React TypeScript

On this page
  • Functional components
  • Basic prop type examples
  • Useful prop type examples
  • Event handling

React TypeScript cheatsheet is my bible for all React/TypeScipt things

Functional components

  1. Your own types
  2. VoidFunctionComponent or VFC
  3. FunctionComponent or FC

1. Your own type

This is the preferred method, as described here, for typing your React components.

interface AppProps {
message: string
const App = ({ message }: AppProps): JSX.Element => <div>{message}</div>

If you need to type children, you can add the types like so:

interface AppProps {
message: string
children: ReactNode // or whatever type you want
const App = ({ message, children }: AppProps): JSX.Element => (
{message} {children}

2. FunctionComponent or FC

Using FunctionComponent or FC is discouraged because it defines children as an optional prop. In most cases you would want to be explicit about how children are used. It also defines children as ReactNode which is a very broad type. So you may want to define children as ReactText instead which is number | string.

interface AppProps {
message: string
const App: FC<AppProps> = ({ message }) => <div>{message}</div>

3. VoidFunctionComponent or VFC

Using VoidFunctionComponent or VFC is slightly better than FunctionComponent because you have to explicitly define children type, but if you're doing that, you might as well use option 1 above instead.

interface AppProps {
message: string
const App: FC<AppProps> = ({ message }) => <div>{message}</div>

Basic prop type examples

type AppProps = {
message: string
count: number
disabled: boolean
/** array of a type! */
names: string[]
/** string literals to specify exact string values, with a union type to join them together */
status: 'waiting' | 'success'
/** any object as long as you dont use its properties (NOT COMMON but useful as placeholder) */
obj: object
obj2: {} // almost the same as `object`, exactly the same as `Object`
/** an object with any number of properties (PREFERRED) */
obj3: {
id: string
title: string
/** array of objects! (common) */
objArr: {
id: string
title: string
/** a dict object with any number of properties of the same type */
dict1: {
[key: string]: MyTypeHere
dict2: Record<string, MyTypeHere> // equivalent to dict1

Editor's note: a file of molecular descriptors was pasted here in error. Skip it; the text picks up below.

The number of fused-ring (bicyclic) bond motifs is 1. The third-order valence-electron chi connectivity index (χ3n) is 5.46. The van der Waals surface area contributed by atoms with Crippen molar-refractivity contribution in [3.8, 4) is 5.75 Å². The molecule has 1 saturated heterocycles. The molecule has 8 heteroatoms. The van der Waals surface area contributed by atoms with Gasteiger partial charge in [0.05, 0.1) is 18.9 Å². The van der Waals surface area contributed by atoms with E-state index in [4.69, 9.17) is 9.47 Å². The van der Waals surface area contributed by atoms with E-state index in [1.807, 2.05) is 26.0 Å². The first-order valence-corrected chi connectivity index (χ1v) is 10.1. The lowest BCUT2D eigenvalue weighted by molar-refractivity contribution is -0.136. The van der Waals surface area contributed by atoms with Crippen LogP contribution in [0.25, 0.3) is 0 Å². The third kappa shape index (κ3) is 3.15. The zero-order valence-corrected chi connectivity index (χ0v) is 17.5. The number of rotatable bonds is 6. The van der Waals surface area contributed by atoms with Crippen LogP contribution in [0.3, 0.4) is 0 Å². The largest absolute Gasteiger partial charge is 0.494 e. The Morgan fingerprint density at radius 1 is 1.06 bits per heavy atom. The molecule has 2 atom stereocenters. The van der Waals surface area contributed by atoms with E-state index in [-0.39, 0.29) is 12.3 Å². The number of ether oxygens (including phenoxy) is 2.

/** any function as long as you don't invoke it (not recommended) */
onSomething: Function
/** function that doesn't take or return anything (VERY COMMON) */
onClick: () => void
/** function with named prop (VERY COMMON) */
onChange: (id: number) => void
/** alternative function type syntax that takes an event (VERY COMMON) */
onClick(event: React.MouseEvent<HTMLButtonElement>): void
/** an optional prop (VERY COMMON!) */
optional?: OptionalType

Useful prop type examples

export declare interface AppProps {
children1: JSX.Element // bad, doesnt account for arrays
children2: JSX.Element | JSX.Element[] // meh, doesn't accept strings
children3: React.ReactChildren // despite the name, not at all an appropriate type; it is a utility
children4: React.ReactChild[] // better, accepts array children
children: React.ReactNode // best, accepts everything (see edge case below)
functionChildren: (name: string) => React.ReactNode // recommended function as a child render prop type
style?: React.CSSProperties // to pass through style props
onChange?: React.FormEventHandler<HTMLInputElement> // form events! the generic parameter is the type of event.target
// more info: https://react-typescript-cheatsheet.netlify.app/docs/advanced/patterns_by_usecase/#wrappingmirroring
props: Props & React.ComponentPropsWithoutRef<'button'> // to impersonate all the props of a button element and explicitly not forwarding its ref
props2: Props & React.ComponentPropsWithRef<MyButtonWithForwardRef> // to impersonate all the props of MyButtonForwardedRef and explicitly forwarding its ref

Read more here

Event handling

Some class based examples of TS event handling can be found at fettblog.eu/typescr.../events/

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